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Best Places to Live and Work as a Moviemaker 2015: Top 10 Big Cities

Best Places to Live and Work as a Moviemaker 2015: Top 10 Big Cities

Winter 2015


6. Atlanta, Georgia

It has the smallest population of our 10 Big Cities, but size matters in Atlanta, which boasts one of the biggest film industries in the U.S. After all, a reported 77,900 jobs in Georgia have been created by the film industry to date—a large portion of which is centered in the state capital. In 2014, Atlanta was the site for the productions of Selma, Fast & Furious 7, Taken 3, Insurgent, Hunger Games: Mockingjay, as well as the television favorites The Vampire Diaries, The Originals, and resident favorite The Walking Dead.

Selma, shot in Atlanta in 2014. Courtesy of Paramount Pictures

Selma, shot in Atlanta in 2014. Courtesy of Paramount Pictures

A major reason behind the continuous influx of production is Georgia’s still-peachy tax incentives—a 20 percent base credit to productions spending a minimum of $500,000, and an additional 10 percent uplift for including the Georgia promotional logo in the credits.

“Because of all the production, we have a lot of support personnel and an infrastructure here,” said Atlanta-based camera operator Paul Varrieur (Girl Interrupted, Flags of our Fathers and the 2014 Atlanta shoots of Dumb and Dumber To and Bessie). Varrieur, who is also first national vice president of the International Cinematographers Guild, rattles off a list of major production complexes, like the freshly opened, 288-acre, six-stage Pinewood Atlanta Studios. “We have a studio and crew base, electric, grip, hair and make-up… each group has increased at least 25 to 30 percent in size.”

The recently opened Pinewood Atlanta. Courtesy of Pinewood Atlanta, LLC

The recently opened Pinewood Atlanta Studios. Courtesy of Pinewood Atlanta, LLC

The long-running, Academy-qualifying Atlanta Film Festival is a stately mainstay in the city’s film culture. Genre fans, however, flock yearly to Dragon*Con International Film Festival which boasts that it’s “the largest multi-media, popular culture convention focusing on science fiction and fantasy, gaming, comics, literature, art, music and film in the universe.” And for something completely different, nostalgic moviegoers can take in a feature at the Starlight Six Drive-In theater. How many cities still have a drive-in, let alone one with six screens?

That diversity of taste mirrors Atlanta’s progressive culture—the city has one of the highest LGBT populations per capita in the U.S. Add to that a cost of living that dips slightly below the national average, and Atlanta’s livability is hard to deny.

Back to moviemaking, though: The city doesn’t seem to be slowing down any time soon. The University System of Georgia announced plans in late 2014 to develop a Georgia Film Academy to train students for below-the-line positions, waiving tuition. Now that’s workforce development for the future.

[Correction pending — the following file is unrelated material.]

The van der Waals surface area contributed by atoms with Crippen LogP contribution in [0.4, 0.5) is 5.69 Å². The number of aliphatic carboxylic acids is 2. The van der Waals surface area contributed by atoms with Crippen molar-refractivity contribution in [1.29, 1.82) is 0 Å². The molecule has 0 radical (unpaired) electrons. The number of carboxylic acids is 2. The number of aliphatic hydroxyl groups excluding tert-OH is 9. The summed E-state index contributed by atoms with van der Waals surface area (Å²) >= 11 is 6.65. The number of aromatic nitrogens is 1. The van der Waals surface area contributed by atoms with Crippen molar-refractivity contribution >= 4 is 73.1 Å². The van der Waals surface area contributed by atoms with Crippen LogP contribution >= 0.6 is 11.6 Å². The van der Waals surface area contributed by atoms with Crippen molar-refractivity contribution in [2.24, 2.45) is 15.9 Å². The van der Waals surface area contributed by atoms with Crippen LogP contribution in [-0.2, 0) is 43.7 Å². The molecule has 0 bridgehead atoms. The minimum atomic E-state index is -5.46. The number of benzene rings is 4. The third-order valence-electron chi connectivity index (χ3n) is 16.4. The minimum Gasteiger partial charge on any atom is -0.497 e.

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  1. SomeGuyInSA says:

    “San Antonio … from its Southern sister Austin.”

    Did any one look at a map before they wrote this?

  2. Pfl says:

    San Franciscos minimum wage is not $15. More like $11.25?

    • Mark Sells says:

      Thanks for pointing that out to us, Pedro! You’re absolutely right. Currently, San Francisco’s minimum wage stands at $11.05 per hour. Back in November 2014, the city approved measures to bring that up to $15, but it will be a gradual increase over the next three years. $12.25 per hour in May 2015. $13 per hour in July 2016. And one dollar every year until July 2018 when it lands at $15. We’ve updated the article to reflect the change.

  3. GT says:

    Regarding Austin resident filmmakers you could also mention Jeff Nichols and David Gordon Green

  4. Rain says:

    dont forget about the first web fest in Texas!

  5. Martin says:

    Chicago? Are you serious? Because of a couple TV shows and a few movies? Please tell me where all the job postings are for film related jobs in Chicago? Because I can’t find them.

  6. Rip says:

    You might want to add “in the USA” to your title. There are cities and filmmakers outside the US after all. There are several Canadian Cities that could knock many of the US cities on this list down several notches.

  7. Nick says:

    I noticed Seattle has been left off the list this year. Have they dropped the ball or did they just miss out?

    Thinking of moving there this year….

    • Mark Sells says:

      Good eye, Nick. Yes, Seattle has routinely been in our Top 10 list over the years. As a matter of fact, it’s been in our Top 5 over the last three. But year to year, lots of things change from tax incentives to film production. Even though other cities may have upped their game and are on target to outperform Seattle in 2015, it’s still a terrific city for moviemaking. Not to mention, they have a pretty good team playing in the Super Bowl.

  8. Dastardly says:

    This article is a joke, the writer knows nothing about the film industry.

  9. Alan G Button says:

    I have a 117 page screenplay “Dance of the Firewalker” that needs serious attention by a producer/director. This fictional mystery takes place in Maine and has many twists and turns surrounded by ancient Native American beliefs. Anyone interested in pointing me in the right direction?

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